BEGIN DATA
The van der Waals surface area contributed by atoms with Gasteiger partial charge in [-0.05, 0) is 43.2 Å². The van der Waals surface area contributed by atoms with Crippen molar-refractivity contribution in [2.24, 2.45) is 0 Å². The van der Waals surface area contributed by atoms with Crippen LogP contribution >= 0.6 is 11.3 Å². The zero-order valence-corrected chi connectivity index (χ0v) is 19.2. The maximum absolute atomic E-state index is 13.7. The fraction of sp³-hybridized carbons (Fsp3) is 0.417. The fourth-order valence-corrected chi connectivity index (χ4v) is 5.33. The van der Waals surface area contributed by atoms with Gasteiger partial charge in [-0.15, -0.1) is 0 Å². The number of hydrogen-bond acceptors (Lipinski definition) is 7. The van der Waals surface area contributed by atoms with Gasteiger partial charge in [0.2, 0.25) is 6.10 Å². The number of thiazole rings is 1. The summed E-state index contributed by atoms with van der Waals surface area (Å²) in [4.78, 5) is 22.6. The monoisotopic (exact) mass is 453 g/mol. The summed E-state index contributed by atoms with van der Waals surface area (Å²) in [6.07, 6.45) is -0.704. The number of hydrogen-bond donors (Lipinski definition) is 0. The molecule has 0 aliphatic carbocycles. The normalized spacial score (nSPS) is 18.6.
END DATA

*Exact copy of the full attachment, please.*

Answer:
The van der Waals surface area contributed by atoms with Gasteiger partial charge in [-0.05, 0) is 43.2 Å². The van der Waals surface area contributed by atoms with Crippen molar-refractivity contribution in [2.24, 2.45) is 0 Å². The van der Waals surface area contributed by atoms with Crippen LogP contribution >= 0.6 is 11.3 Å². The zero-order valence-corrected chi connectivity index (χ0v) is 19.2. The maximum absolute atomic E-state index is 13.7. The fraction of sp³-hybridized carbons (Fsp3) is 0.417. The fourth-order valence-corrected chi connectivity index (χ4v) is 5.33. The van der Waals surface area contributed by atoms with Gasteiger partial charge in [-0.15, -0.1) is 0 Å². The number of hydrogen-bond acceptors (Lipinski definition) is 7. The van der Waals surface area contributed by atoms with Gasteiger partial charge in [0.2, 0.25) is 6.10 Å². The number of thiazole rings is 1. The summed E-state index contributed by atoms with van der Waals surface area (Å²) in [4.78, 5) is 22.6. The monoisotopic (exact) mass is 453 g/mol. The summed E-state index contributed by atoms with van der Waals surface area (Å²) in [6.07, 6.45) is -0.704. The number of hydrogen-bond donors (Lipinski definition) is 0. The molecule has 0 aliphatic carbocycles. The normalized spacial score (nSPS) is 18.6.